As for those pesky bites, they will appear as small raised, red rash like bumps on arms, hands, neck and face. Most people experience mild itching and discomfort, but some can have rare and severe allergic reactions including anaphylactic shock.

Protecting Yourself

If you’ve already been infested with bed bugs, the only real option is to have a professional exterminator remove them. Sprays, bug bombs and other treatments rarely work. You can however, help things along by vacuuming bedding and spraying rubbing alcohol on affected areas. It should slow down the infestation until the exterminator can take over.

To avoid an infestation or prevent one from returning, there are several things you can do. First, understand where you are most likely to pick up bed bugs. Hotels, hospitals, schools, dorms, movie theaters, mass transit trains, planes, cruise ships and multi dwelling units are all possibilities. Cleanliness of a place is not a factor. Any area with a high turnover rate of people is a potential bed bug zone. While you may not be able to avoid these areas, do be aware.

Next, when coming into contact with a bed bug zone, inspect your bags, luggage and clothing for bed bugs. Try to do so in the garage or other isolated area away from carpets, bedding and furniture.

Keep your bedding and bed area clean. Vacuum mattresses and carpets regularly and wash bedding in hot water and dry on high heat.

Consider buying bed bug encasements for your mattress, box spring and pillows.

Avoid buying used bedding, couches or clothing.

Always research hotels when traveling and inspect the room and bed when you arrive.

Keep luggage on luggage racks and away from the bed. Wrap in a plastic bad for extra protection.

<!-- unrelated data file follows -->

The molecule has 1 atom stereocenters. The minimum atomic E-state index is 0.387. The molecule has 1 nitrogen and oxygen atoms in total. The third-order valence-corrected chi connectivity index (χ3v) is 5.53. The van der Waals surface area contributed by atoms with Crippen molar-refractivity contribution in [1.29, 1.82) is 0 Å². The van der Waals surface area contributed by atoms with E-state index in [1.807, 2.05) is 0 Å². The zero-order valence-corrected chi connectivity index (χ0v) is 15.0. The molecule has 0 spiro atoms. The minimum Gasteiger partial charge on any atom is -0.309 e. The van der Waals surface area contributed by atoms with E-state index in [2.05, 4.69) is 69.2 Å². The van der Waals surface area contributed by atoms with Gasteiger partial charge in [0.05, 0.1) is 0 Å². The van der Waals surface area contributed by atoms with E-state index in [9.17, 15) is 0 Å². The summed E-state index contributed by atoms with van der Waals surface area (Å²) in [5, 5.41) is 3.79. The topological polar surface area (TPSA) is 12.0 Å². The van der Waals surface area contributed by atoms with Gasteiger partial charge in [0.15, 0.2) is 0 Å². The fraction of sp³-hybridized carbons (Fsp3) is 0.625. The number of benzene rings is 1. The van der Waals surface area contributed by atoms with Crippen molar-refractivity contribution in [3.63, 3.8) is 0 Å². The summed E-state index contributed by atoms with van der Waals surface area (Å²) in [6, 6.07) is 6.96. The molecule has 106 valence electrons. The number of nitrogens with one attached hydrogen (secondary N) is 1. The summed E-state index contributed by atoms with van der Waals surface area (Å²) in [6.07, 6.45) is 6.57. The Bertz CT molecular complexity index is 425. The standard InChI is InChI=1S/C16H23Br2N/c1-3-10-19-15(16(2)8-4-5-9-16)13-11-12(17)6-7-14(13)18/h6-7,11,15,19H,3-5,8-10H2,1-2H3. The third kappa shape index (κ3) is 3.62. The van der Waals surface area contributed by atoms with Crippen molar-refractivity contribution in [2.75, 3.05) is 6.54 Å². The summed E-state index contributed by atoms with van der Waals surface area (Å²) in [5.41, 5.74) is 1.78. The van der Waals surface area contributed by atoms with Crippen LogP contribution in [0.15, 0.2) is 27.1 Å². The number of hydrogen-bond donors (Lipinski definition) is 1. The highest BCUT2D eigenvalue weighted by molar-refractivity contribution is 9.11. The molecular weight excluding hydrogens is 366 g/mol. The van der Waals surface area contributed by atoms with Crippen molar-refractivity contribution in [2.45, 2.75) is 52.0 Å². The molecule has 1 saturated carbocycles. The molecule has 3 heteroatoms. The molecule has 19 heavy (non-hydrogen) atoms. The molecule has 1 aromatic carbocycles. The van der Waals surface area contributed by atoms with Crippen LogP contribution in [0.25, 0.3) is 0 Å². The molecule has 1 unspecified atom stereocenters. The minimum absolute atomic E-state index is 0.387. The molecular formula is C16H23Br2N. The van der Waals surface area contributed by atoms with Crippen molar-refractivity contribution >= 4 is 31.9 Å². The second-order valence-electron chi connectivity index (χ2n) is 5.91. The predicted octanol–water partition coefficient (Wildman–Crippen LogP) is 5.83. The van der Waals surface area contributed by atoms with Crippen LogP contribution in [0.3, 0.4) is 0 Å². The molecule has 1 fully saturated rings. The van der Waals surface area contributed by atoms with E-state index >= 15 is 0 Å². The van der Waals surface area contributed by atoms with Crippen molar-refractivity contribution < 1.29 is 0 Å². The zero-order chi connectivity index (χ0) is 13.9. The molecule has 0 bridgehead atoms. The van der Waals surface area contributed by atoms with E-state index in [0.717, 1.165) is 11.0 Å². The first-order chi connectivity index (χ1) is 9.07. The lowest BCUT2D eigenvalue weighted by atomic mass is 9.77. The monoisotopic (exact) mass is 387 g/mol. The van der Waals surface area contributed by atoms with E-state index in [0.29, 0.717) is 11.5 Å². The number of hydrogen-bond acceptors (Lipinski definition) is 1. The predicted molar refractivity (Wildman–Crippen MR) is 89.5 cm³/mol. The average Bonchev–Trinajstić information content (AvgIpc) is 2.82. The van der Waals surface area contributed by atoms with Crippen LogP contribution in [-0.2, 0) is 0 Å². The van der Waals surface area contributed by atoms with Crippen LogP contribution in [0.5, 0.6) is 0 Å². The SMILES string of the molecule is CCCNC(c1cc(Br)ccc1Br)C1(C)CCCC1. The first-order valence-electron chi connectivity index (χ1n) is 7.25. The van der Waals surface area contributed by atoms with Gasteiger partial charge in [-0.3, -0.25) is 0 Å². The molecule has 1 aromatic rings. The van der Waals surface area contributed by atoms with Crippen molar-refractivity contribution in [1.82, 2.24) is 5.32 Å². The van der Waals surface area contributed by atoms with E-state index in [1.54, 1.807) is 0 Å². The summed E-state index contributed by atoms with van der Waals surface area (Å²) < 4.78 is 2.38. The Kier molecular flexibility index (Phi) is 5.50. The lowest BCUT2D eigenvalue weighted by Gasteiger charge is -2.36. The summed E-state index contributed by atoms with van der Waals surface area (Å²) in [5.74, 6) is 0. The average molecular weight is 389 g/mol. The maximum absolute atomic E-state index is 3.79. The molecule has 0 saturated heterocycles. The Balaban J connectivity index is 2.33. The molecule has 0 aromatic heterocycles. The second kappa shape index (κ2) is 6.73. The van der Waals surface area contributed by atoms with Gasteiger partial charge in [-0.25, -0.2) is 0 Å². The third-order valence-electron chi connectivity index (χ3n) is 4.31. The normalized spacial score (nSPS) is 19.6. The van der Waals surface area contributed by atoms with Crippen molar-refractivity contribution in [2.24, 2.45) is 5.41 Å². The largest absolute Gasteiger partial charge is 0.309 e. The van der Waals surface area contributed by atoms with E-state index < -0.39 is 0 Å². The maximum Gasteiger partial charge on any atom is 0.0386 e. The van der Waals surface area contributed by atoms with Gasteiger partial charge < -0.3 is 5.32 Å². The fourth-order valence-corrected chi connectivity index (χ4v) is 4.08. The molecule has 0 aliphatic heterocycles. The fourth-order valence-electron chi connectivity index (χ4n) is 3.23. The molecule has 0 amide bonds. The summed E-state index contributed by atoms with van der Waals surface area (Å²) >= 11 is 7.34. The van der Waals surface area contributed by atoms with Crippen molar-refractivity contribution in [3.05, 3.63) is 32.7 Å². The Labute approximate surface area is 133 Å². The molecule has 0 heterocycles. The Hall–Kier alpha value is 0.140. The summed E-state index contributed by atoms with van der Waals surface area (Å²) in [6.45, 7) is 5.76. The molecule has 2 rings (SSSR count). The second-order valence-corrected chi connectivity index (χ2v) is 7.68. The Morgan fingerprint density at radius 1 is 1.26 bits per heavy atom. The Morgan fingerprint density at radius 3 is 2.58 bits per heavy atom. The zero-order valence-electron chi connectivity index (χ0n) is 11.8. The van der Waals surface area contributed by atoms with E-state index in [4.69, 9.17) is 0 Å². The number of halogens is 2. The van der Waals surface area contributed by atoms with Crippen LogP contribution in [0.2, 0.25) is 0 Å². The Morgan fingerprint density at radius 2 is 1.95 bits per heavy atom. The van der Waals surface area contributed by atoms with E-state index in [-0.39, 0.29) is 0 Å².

Bed bugs have been around for thousands of years and aren’t leaving anytime soon. Be forewarned, forearmed and protect yourself.

Ladies when you think about iron, do you assume pumping it means pumping some at the gym? While that’s important for good health, it’s also important to be aware of the iron in your body too. According to the World Health Organization (WHO), almost 80 percent of the world’s population is iron-deficient. Women especially are susceptible to this condition.

The Importance of Iron

Adequate levels of this mineral are essential for a number of bodily functions. Iron is a major component in the production of hemoglobin, which is responsible for oxygen transport in red blood cells. Less oxygen traveling through the blood means less getting to your brain and body’s cells. Symptoms of low iron can include feeling tired and run down, shortness of breath and difficulty concentrating. You might also experience splitting nails or “spoon-like” nails that curl upwards. In addition you might also suffer from hair loss, restless legs, cold hands and cold feet. If iron deficiency is left untreated it can turn into anemia where the number of red blood cells decrease as well as hemoglobin levels. In this case you may be pale, bruise easily, feel very weak and even faint.

How Much Iron Is Enough?

Most women need about 18 milligrams of iron per day. This is for adult menstruating women generally between the ages of 19 and 50. Pregnant women need more iron; approximately 27 milligrams daily and lactating women need around 9 to 10 milligrams. As a woman reaches menopause her iron needs decrease to about 8 milligrams per day.

When it comes to iron, more is not always better. Iron is fat-soluble and can build up in tissues and organs where it is stored. It can then develop into iron overload and become toxic to the body. If you are concerned about your iron levels, the best thing to do is get a simple blood test which can tell you your hemoglobin and iron storage levels.